The officers, having heard of Abdul's return to the area, had made the trip that day to hear what orders he had for them. Some also asked if they could openly join the rebels, but their request was refused. Abdul later explained that he considered the Army officers much more useful if they stayed in their positions. He said that they had passed along information about Soviet or Afghan troop movements or planned operations, and were capable of supplying ammunition to the rebels in the provinces.
It was the officers who proposed that I be smuggled into Kabul, and after Abdul agreed, they returned to Paghman four weeks later and took me to a house on the outskirts of the capital. The next morning, I was driven into the city.
The journey to the house in the outskirts, during which I was escorted by a group of eight rebels, entailed a roundabout three-hour walk made necessary by the brightly lit Soviet or Afghan Army posts that are spaced all around Kabul.
We arrived without being spotted, but the captain who escorted me, so relaxed when I arrived, was tense and hurried the following morning, visibly impatient to be off and get me to my next destination.
We stopped only once on the way into the city -- to pick up another officer, a colonel -- and then raced on our way again. Minutes later, as we turned off the unpaved, deeply rutted road and onto the wide asphalt boulevard, the city lay before us. For a moment the jittery air of the captain left him, and with pride in his voice and a dramatic sweep of the hand he said: "Kabul."
It was a memorable moment. For sitting in the back of an Afghan Army jeep, with the captain as chauffeur, I was being driven into the one supposedly impregnable bastion of communism in Afghanistan. This was the one place, even Western diplomatic sources admitted, where Soviet security was so tight that nearly all antigovernment resistance had been crushed.
Yet here I was to spend the next six days, being driven from one house to the other in the back of the Army jeep. I sat in the back of the jeep, with the Army officers around me, and thus avoided discovery. On three occasions during the week, we crossed mixed Soviet-Afghan Army checkpoints, but each time we were waved straight through.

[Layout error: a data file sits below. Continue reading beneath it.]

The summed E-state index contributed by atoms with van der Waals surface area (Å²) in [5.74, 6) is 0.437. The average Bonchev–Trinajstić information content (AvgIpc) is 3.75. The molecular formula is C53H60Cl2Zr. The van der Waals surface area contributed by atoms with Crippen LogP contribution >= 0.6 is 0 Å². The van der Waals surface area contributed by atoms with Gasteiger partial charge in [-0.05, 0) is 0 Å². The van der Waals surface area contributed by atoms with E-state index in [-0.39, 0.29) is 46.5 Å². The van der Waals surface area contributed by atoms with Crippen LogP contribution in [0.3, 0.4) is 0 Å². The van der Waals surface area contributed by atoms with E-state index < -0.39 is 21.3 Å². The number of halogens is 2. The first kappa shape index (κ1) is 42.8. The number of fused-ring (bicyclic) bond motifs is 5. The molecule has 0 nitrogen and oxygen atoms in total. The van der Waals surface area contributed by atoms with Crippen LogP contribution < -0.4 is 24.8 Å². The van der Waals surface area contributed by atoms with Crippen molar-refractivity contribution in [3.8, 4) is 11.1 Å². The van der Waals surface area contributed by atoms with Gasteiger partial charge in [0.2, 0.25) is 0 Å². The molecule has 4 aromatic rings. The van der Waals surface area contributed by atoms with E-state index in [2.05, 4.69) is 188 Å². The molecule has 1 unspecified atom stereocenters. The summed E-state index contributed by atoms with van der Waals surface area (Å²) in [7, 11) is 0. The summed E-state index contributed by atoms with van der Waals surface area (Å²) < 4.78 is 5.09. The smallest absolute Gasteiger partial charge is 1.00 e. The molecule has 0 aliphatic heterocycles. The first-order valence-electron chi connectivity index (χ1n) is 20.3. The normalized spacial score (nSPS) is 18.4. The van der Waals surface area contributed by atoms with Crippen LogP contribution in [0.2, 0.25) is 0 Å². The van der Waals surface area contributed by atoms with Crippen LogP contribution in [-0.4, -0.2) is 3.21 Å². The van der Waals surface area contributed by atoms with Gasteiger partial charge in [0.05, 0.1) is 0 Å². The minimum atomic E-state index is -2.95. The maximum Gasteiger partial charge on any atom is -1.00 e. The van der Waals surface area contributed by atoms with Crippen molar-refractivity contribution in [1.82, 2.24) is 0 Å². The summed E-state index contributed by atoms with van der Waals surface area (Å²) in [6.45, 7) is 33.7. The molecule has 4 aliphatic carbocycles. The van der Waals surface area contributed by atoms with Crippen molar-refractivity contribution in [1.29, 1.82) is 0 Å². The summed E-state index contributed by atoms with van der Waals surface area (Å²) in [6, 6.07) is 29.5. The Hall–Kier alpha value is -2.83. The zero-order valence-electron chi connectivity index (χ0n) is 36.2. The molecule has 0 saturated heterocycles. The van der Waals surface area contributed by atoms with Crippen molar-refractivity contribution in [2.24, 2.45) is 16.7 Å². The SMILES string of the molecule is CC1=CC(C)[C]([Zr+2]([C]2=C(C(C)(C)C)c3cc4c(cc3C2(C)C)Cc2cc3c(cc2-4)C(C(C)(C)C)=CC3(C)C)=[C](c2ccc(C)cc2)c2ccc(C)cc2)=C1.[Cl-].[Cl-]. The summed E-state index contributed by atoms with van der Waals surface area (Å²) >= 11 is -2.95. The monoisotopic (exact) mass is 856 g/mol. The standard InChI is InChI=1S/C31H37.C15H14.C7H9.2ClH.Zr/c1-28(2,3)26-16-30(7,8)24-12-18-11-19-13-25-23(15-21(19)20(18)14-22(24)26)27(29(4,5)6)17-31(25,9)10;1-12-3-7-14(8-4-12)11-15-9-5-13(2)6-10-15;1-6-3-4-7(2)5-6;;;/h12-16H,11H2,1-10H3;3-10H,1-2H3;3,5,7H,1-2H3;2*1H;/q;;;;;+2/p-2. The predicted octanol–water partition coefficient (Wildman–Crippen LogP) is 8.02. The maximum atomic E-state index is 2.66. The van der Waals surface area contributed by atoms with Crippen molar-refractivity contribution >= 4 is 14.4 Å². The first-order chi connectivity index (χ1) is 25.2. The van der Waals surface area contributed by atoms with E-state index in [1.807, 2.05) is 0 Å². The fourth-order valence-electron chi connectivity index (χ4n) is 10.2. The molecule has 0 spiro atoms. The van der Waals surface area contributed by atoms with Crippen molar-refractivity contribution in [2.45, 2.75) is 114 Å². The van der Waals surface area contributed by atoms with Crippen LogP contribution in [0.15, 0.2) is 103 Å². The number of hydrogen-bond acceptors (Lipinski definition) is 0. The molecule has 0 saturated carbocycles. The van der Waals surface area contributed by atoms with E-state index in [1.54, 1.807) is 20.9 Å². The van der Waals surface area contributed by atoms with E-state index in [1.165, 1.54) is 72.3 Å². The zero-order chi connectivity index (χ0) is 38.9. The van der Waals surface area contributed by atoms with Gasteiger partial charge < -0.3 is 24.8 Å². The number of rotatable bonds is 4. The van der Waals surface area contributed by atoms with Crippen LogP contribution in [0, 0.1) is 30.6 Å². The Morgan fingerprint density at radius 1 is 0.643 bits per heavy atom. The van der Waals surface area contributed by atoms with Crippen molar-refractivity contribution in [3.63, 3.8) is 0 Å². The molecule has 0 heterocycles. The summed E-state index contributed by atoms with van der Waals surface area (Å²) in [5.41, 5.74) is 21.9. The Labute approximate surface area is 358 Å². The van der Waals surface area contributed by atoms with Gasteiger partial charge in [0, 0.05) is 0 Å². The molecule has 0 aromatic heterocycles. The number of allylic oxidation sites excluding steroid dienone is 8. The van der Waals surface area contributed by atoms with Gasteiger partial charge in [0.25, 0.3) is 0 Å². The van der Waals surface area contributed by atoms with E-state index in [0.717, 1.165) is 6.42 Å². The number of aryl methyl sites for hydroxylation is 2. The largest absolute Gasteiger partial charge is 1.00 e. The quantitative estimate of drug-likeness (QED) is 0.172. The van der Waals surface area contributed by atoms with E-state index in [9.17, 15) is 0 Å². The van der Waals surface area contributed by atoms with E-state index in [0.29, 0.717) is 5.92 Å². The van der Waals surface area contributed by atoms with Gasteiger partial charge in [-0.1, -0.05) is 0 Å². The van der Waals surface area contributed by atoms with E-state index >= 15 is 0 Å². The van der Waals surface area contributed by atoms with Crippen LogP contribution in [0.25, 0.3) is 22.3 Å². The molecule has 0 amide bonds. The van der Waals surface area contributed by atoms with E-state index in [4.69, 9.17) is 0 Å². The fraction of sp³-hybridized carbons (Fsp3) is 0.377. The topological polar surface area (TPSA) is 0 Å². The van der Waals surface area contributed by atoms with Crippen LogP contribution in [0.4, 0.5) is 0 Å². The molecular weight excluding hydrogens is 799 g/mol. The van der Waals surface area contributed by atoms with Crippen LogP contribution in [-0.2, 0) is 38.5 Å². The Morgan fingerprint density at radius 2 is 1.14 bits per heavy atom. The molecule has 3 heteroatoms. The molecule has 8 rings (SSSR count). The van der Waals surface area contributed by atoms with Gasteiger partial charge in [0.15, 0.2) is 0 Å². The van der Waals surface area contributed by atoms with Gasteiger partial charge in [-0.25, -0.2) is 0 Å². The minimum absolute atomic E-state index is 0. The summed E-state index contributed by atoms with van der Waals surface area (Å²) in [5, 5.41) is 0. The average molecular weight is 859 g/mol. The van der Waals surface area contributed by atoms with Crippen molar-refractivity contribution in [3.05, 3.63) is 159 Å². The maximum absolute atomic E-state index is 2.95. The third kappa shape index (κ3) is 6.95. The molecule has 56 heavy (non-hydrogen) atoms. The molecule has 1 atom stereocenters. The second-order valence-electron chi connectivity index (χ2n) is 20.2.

The city was only just beginning to stir when I arrived; traffic was light and there was little if anything to see on the wide boulevards and streets we passed through.
But I noticed just how full and seemingly normal the city can be during the four other journeys I was to make in the Army jeep in the following six days. Because the dense traffic forced the Army officers to drive at a somewhat more reasonable pace, these trips gave me the chance to see something of the capital. Thus we drove past the carpet bazaar, a large whitewashed building that seemed as busy as ever -- despite the obvious lack of Western tourists. And we passed the deserted but seemingly permanent reviewing stand where President Babrak Karmal and other members of his government watched a military parade on April 27 of this year, the third anniversary of the communist takeover.
I noticed that while the Soviet soldiers openly carried their arms, the Afghans had none -- another sign of the distrust of anyone who is not a committed member of the People's Democratic Party of Afghanistan.
Apart from the checkpoints and the odd convoy of armored personnel carriers, the Soviet presence seemed hardly noticeable within the city proper. And it seemed that Kabul has witnessed a population explosion in the last few years. Hundreds of party members, knowing themselves to be unsafe in the countryside or in smaller towns, have sought refuge there, as have thousands from the villages in a wide area around Kabul.
By sheer necessity my impressions of the city were limited to those five car rides -- for I could not have ventured onto the streets without papers or knowledge of Pushtu, the predominant language. Some of my hosts spoke English and helped me communicate with those who did not.
Only once while in the city did I see direct evidence of the reported violence. That evening I was watching television in one of the homes when we heard three short bursts of submachine-gun fire from no more than two or three streets away.
A few minutes later, one of the men of the house burst into the room and, still out of breath, reported that a retired general and influential member of the ruling faction of the People's Democratic Party had been shot to death. It remained unclear who had killed him, although it seems that it was most probably done by members of another faction within the party.
Later that evening, the television program -- a Russian film over which Pushtu was awkwardly being dubbed by a studio announcer -- was interrupted by a news flash that confirmed Fateh Mohammed's death. The announcement called the incident a "disgusting act of murder by Zionist, Chinese, American imperialist CIA agents."